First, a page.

"Only if they were utterly stupid, sideways and snippy maybe," Bunker motioned to herself and then as if in illustration Mule.

    Live-Action TV 

  • The German Saturday Night All Family Show "Am laufenden Band" once required from their contestants to talk solely in words beginning with a randomly chosen letter. (The performance varied, naturally.)
  • Spoofed in the Salute Your Shorts episode "Telly and the Basketball Team" with camp counselor Ug's "Four F's of Leadership": Fearlessness, Fairness, Firmness and Control.
    Telly: Control isn't an F.
    Ug: Well then it's three F's and a C.
    Telly: Sounds like Donkeylips' report card.

    Music 

  • Capitol Steps, "Middle-Aged Lady Named Janet Reno":
    There are three new R's on the new school grounds:
    Readin' and Rappin' and Rifle Rounds.
  • Kool Moe Dee's diss track "Let's Go" had him taking the first two letters of LL Cool J's name and makes a list of mocking names the initals stand for:
    You got hands for tryna be me, now LL stands for
    Lower Level, Lack Luster
    Last Least, Limp Lover
    Lousy Lame, Latent Lethargic
    Lazy Lemon, Little Logic
    Lucky Leech, Liver Lipped
    Laborious Louse on a Loser's Lips
    Live in Limbo, Lyrical Lapse
    Low Life with the Loud Raps, boy
  • Neue Deutsche Welle song "Anneliese" by Der Wilde Jürgen. All words of the lyrics begin with A.
  • I Know What You're Thinking by Paul Sanchez has this bit:
    Placing my person one point from a prostitute,
    Honored but weary and worn.
    Chasing a chump that they chose as a champion
    When you tripped him with your baton.

    Professional Wrestling 

  • Kurt Angle had the Three I's: Intensity, Integrity and Intelligence.
  • Just like Angle above, Seth Rollins has the Three R's: Redesign, Rebuild and Reclaim.
  • Just like the above two, Giovanni Vinci has the Three V's: Veni, Vidi, Vinci.

    Video Games 

  • The 4X genre's name is one of these. It stands for "Explore, Expand, Exploit and Exterminate".
  • VVVVVV is this of the game's characters: Viridian, Violet, Victoria, Vermilion, Vitellary and Verdigris.
  • In Dariusburst Another Chronicle EX, EX mode's starting stages are labeled Expert, Extreme, and Exceed.

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    Web Animation 

    Webcomics 

  • Grrl Power: From 290, when listing injuries:
    bumps, bruises and burns,
  • In Knights of Buena Vista, Adriana's Player Character is being crowned queen, and when it turns out that the bishop is using this opportunity to hypnotize the queen, she calls him a "sneaky, slimy, seditious, sinister, sly, subversive, scelerous swine".
  • Schlock Mercenary: Multiple:
    Ennesby: You lived in a brain that existed for conflict, contest, and combat.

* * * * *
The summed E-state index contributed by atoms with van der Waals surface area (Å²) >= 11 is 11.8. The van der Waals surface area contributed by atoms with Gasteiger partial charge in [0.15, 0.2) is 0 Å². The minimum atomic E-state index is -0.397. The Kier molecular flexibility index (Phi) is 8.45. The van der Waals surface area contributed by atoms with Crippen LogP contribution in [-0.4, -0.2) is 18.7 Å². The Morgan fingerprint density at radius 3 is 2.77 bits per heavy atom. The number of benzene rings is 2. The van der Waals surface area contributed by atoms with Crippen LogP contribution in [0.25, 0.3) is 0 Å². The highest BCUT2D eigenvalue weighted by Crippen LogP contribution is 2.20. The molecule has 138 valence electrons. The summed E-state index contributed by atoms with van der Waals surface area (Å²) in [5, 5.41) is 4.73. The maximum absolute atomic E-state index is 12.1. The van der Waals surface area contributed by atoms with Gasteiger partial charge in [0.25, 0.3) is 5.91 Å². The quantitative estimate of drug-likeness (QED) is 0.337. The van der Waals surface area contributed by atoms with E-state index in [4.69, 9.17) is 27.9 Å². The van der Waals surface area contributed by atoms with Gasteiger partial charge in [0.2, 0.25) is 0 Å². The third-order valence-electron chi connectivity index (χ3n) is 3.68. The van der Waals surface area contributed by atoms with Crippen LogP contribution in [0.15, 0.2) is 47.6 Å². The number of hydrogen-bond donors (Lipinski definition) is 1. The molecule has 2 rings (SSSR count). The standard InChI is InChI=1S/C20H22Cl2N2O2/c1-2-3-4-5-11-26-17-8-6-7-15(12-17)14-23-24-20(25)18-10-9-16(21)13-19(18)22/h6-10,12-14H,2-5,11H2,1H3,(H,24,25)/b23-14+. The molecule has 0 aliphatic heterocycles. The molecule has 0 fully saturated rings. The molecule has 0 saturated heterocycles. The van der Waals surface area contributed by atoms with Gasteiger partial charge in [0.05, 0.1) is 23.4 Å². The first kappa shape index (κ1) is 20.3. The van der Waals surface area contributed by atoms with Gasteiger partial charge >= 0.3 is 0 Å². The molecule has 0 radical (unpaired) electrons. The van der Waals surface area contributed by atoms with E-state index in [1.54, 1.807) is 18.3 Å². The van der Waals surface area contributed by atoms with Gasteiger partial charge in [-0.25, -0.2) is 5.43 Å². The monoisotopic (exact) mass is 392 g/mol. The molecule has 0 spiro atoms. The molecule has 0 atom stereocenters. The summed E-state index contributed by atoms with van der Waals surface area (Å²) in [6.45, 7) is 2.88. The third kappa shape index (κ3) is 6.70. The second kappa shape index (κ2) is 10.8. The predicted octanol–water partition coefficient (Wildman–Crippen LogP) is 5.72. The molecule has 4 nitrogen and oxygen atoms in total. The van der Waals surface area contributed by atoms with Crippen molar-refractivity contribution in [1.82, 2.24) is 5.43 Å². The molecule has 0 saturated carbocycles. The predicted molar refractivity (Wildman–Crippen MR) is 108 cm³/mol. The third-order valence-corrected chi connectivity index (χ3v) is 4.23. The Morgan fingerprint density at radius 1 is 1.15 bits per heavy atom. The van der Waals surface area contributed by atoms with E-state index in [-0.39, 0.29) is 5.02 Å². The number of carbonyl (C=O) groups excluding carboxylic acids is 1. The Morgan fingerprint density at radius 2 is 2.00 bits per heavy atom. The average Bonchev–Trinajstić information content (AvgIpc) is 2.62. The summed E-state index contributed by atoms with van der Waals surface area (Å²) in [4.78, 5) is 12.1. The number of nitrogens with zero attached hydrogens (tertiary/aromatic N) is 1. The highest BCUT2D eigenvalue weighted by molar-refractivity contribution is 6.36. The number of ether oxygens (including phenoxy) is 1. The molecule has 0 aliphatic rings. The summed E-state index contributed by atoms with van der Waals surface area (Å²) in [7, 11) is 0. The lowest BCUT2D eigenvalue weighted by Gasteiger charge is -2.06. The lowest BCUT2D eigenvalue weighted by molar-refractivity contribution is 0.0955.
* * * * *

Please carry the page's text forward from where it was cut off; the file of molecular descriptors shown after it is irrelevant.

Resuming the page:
Ennesby: Fling, flay, fly, and flail, and at least one flip.
    It is a city of poets and priests, pastors and pilgrims, and plenty of people whose title begin with letters other than "P"...

    Western Animation 

  • The Simpsons:
    • "To Surveil, With Love": Chief Wiggum is explaining the duties to some civilian volunteers.
      Chief Wiggum: Now, just follow a little formula called PB & J. Peer at the monitor. Be judgmental. And jot it down. One way to remember that is A-B-C. Always Be Considering PB & J. But the single most important rule is the four As. Always Act According to A-B-C.
    • Ned Flanders retains his youth at sixty by following the three Cs. Clean living, chewing thoroughly, and a daily dose of vitamin church. Though only two of those are alliterative — church and chew.
  • Animaniacs has the segment "All the Words in the English Language," where Yakko sings all the words in the English language. He starts with words beginning with A (at the beginning of the alphabet) and does not advance to another letter until he sings all the words starting with the letter he is at, making each section an alliterative list.
    Yakko (singing): Aardvark, abating, abet, abdicating, abandon, abase, and abreast;
    Ablaze and ablution, abhor and abusion, abbreviate, abbey, abscessed...
  • In South Park, we get this exchange from the episode "It's a Jersey Thing":
    Kyle: I'm not from Jersey, I was born here.
    Cartman: Don't try and deny it! You're one of them dude, and by my account that's strike three!
    Kyle: What's strike three?
    Cartman: You're a ginger, a Jew, and from Jersey! Three strikes, Kyle — you're out!
  • In the My Little Pony: Friendship Is Magic episode "Applebuck Season", Twilight Sparkle complains about the trouble a sleep-deprived Applejack has inadvertently caused.
    Twilight: Your apple-bucking hasn't just caused you problems. It's over-propelled a pegasus, practically poisoned plenty of ponies, and terrorized bushels of brand-new bouncing baby bunnies!
  • On one episode of the Hercules: The Animated Series, Hades takes over Prometeus Academy (Herc's school) and institutes his own take on the three R's: Revenge, requital and retribution.
  • The Grim Adventures of Billy & Mandy: Trying to help Nergal to make friends, Billy introduces him to the five C's of friendship. Cleanliness, Consideration, Compliments, Conversation, and, uh, Sharing.